BLACKBURN, England -- Three things from Blackburn's surprising 1-1 home draw against Manchester City at Ewood Park.
1. The uneasy allies
It seemed an example of a forward duo working perfectly. Edin Dzeko flicked on David Silva's corner and an unmarked Alvaro Negredo volleyed Manchester City ahead in the 1-1 draw with Blackburn. Yet while some strikers jell together and others never quite click, six months into the Spaniard's City career, the evidence is that he and Sergio Aguero belong in the first category and he and Dzeko in the latter. Negredo and Aguero form an instinctive, intuitive and prolific partnership. In the Argentine's absence, however, he and Dzeko are uneasy allies. Perhaps, as two target men, they are simply too similar.
They started together against Fulham without prospering. Since then, Manuel Pellegrini has been reluctant to pair them and, while both began at Blackburn, it was with Negredo on the left in a lopsided 4-2-3-1; James Milner, on the right, tracked back rather more. Before Silva's set piece brought the breakthrough, there was one moment when they almost combined profitably -- Negredo meeting Dzeko's pass with a goal-bound flick -- but he was unable to get his shot away. Yet the general impression is not of a combination as much as two individuals operating in the same part of the pitch.
The obvious statement is to say City miss Aguero, out with a calf strain. More pertinently, perhaps, this sort of game could have offered an opportunity to see what Stevan Jovetic could do. Instead, the 25 million-pound forward, to Pellegrini's frustration, remains sidelined. He has only made three City starts but, as a player who likes dropping into space between the lines, he would make a more natural partner for either Dzeko or Negredo than they do for each other. Without Aguero, City's best shape is 4-2-3-1 with three of Silva, Samir Nasri, James Milner and Jesus Navas supporting a lone forward, and it was telling that Negredo was taken off as Pellegrini looked for a winner.
2. Boyata the weak link
Pellegrini has an elite squad of 22 players. The 23rd man is Dedryck Boyata, who made a belated first league start for the club in two and a half years against Crystal Palace and failed to last the 90 minutes then. With Micah Richards injured and Pablo Zabaleta given a rare rest, the Belgian was brought back against Blackburn. He did not finish this game either: booked for a foul on Josh King, he collected another caution for tripping DJ Campbell and a deserved red card. It capped a truly dreadful performance.
If the thought was that he could be trusted against Championship opposition, the reality was rather different. Rovers identified Boyata as the weak link. The influential winger Ben Marshall troubled him, beating him with ease. It scarcely helped that the very left-footed Joleon Lescott was City's right-sided centre-back. It is not his normal role and the Englishman's body position was wrong: he was forever facing infield to take the ball on his favoured foot. It was no coincidence that Blackburn's equaliser, like two of their first-half chances, stemmed from a corner on their left. They found City's right, and Boyata's sphere of influence, a profitable channel.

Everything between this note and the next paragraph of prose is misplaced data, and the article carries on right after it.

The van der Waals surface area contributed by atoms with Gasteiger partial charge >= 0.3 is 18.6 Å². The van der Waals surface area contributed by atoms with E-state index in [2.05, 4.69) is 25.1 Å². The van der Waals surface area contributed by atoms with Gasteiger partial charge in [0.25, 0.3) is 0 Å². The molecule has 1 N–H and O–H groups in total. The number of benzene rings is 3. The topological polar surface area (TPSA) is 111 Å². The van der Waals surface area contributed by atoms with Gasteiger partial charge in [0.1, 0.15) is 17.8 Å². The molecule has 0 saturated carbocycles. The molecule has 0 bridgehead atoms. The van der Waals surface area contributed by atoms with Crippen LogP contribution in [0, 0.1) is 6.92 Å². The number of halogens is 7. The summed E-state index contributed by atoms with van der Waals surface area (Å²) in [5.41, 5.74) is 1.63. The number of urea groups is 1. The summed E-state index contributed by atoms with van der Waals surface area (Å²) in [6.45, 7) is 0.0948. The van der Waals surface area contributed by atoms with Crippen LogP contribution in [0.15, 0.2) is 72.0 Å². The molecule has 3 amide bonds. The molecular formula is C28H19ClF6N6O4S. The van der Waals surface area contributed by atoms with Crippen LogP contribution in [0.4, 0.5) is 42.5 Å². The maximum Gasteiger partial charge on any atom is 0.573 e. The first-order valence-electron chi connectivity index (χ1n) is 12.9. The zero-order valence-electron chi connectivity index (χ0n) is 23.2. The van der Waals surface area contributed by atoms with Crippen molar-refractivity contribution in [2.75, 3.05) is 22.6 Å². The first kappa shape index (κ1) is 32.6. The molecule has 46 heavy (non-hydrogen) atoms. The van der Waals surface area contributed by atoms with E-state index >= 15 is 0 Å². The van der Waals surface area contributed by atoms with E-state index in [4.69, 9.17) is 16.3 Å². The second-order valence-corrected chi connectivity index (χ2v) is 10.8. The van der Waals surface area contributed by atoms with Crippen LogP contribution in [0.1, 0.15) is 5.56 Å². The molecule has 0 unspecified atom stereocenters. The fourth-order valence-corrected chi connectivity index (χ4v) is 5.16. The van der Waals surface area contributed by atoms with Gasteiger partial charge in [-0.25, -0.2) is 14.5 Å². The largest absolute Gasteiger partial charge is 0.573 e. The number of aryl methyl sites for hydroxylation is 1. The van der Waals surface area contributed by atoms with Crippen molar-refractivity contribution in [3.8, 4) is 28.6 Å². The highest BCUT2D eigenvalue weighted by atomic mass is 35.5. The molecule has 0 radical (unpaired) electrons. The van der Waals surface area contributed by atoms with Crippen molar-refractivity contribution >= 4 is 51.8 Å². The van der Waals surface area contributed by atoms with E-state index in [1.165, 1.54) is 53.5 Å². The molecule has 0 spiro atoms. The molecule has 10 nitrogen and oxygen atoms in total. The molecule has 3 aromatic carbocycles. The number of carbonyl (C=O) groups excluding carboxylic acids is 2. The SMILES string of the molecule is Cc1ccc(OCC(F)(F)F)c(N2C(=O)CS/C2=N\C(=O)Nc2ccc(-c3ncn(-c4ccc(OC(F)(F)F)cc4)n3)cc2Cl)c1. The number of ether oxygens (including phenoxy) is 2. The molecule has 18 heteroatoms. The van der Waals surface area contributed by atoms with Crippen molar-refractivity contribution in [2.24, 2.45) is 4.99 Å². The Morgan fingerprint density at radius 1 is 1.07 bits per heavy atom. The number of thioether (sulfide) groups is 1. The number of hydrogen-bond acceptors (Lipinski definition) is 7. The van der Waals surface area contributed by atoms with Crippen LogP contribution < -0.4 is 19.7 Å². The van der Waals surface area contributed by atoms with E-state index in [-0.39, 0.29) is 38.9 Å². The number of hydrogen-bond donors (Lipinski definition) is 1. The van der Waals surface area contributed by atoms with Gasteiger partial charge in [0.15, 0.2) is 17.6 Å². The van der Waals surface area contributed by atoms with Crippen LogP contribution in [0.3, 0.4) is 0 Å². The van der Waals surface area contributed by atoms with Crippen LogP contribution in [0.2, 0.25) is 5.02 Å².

Not that the Belgian's presence on the pitch was the only unlikely element of the City squad. According to the Blackburn programme, one Hallam Hope was listed as their No. 37. He actually left the club in 2005 and is now on loan at Northampton. A rogue template, used for a preseason friendly against Everton, Hope's parent club, apparently accounted for the mix-up, but as he was 11 when he left City, he certainly never had a squad number. Clubs may use the cup competitions to give rare outings to lesser-known players but while there is rarely as strange a sight on the teamsheet, he couldn't have done much worse than Boyata as Pellegrini's decision to put Zabaleta on the bench backfired. The manager can be accused of taking Blackburn lightly.
3. Rovers return to excellence
Soap opera, circus, crisis club: take your pick from the recent descriptions of Cardiff City. They were all used about Blackburn Rovers for much of the previous two seasons, years of relegation, recrimination, rancour and regression. This time 12 months ago, Rovers were preparing to appoint their fifth manager of the season. They went on to beat Arsenal and flirt with demotion to League One. Despite the victory at the Emirates Stadium, it was a car crash of a campaign.
Now Rovers have faded from the public eye. Obscurity is proving preferable to infamy. For that, much of the credit belongs to the manager who, after Henning Berg and Michael Appleton lasted 57 and 67 days respectively last season, has proved the continuity of being in charge throughout the campaign. The quietly sensible Gary Bowyer has restored sanity to the madhouse. While unpopular owners Venky's remain, there are a fewer flights of fancy and strange decisions at Ewood Park. Last season's overpaid, over-the-hill big names are no longer a factor, nor the random Portuguese imports. Instead, Bowyer has built a solid, mid-table Championship side on honest, earthy values of hard work. It is a team in keeping with Blackburn's traditions.
They acquitted themselves well. They were industrious and organised, showing a refusal to be cowed by a more talented team. After the in-fighting last year, there was a lone hint of discord in the camp when Grant Hanley shoved Chris Taylor as the teams came off at half-time.
If they were unhappy about conceding from a set piece, Rovers managed to score from the same source. Scott Dann got their equaliser and their threat from corners was another sign of how well-drilled Bowyer’s team are. They merited the draw, just as they deserve their replay. For a club that made a 36 million-pound loss last season, a payday will be welcome.